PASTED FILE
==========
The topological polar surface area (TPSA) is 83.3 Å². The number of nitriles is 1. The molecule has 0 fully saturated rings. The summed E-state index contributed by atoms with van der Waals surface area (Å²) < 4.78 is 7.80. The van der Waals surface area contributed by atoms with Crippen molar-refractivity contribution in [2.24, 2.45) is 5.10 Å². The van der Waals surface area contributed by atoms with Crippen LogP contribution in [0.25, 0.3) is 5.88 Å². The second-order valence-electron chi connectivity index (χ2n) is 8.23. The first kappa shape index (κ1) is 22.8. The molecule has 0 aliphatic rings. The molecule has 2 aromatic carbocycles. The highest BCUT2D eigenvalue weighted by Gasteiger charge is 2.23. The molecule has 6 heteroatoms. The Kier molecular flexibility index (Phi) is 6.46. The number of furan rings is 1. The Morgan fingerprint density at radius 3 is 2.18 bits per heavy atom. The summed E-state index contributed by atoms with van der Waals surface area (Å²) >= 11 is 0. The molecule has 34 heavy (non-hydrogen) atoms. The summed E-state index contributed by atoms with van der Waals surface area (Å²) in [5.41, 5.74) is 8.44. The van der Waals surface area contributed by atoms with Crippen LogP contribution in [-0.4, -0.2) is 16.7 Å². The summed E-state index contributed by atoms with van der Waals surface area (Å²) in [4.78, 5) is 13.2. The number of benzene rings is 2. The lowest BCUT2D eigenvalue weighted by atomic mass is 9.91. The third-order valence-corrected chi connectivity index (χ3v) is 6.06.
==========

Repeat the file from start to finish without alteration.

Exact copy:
The topological polar surface area (TPSA) is 83.3 Å². The number of nitriles is 1. The molecule has 0 fully saturated rings. The summed E-state index contributed by atoms with van der Waals surface area (Å²) < 4.78 is 7.80. The van der Waals surface area contributed by atoms with Crippen molar-refractivity contribution in [2.24, 2.45) is 5.10 Å². The van der Waals surface area contributed by atoms with Crippen LogP contribution in [0.25, 0.3) is 5.88 Å². The second-order valence-electron chi connectivity index (χ2n) is 8.23. The first kappa shape index (κ1) is 22.8. The molecule has 0 aliphatic rings. The molecule has 2 aromatic carbocycles. The highest BCUT2D eigenvalue weighted by Gasteiger charge is 2.23. The molecule has 6 heteroatoms. The Kier molecular flexibility index (Phi) is 6.46. The number of furan rings is 1. The Morgan fingerprint density at radius 3 is 2.18 bits per heavy atom. The summed E-state index contributed by atoms with van der Waals surface area (Å²) >= 11 is 0. The molecule has 34 heavy (non-hydrogen) atoms. The summed E-state index contributed by atoms with van der Waals surface area (Å²) in [5.41, 5.74) is 8.44. The van der Waals surface area contributed by atoms with Crippen LogP contribution in [-0.4, -0.2) is 16.7 Å². The summed E-state index contributed by atoms with van der Waals surface area (Å²) in [4.78, 5) is 13.2. The number of benzene rings is 2. The lowest BCUT2D eigenvalue weighted by atomic mass is 9.91. The third-order valence-corrected chi connectivity index (χ3v) is 6.06.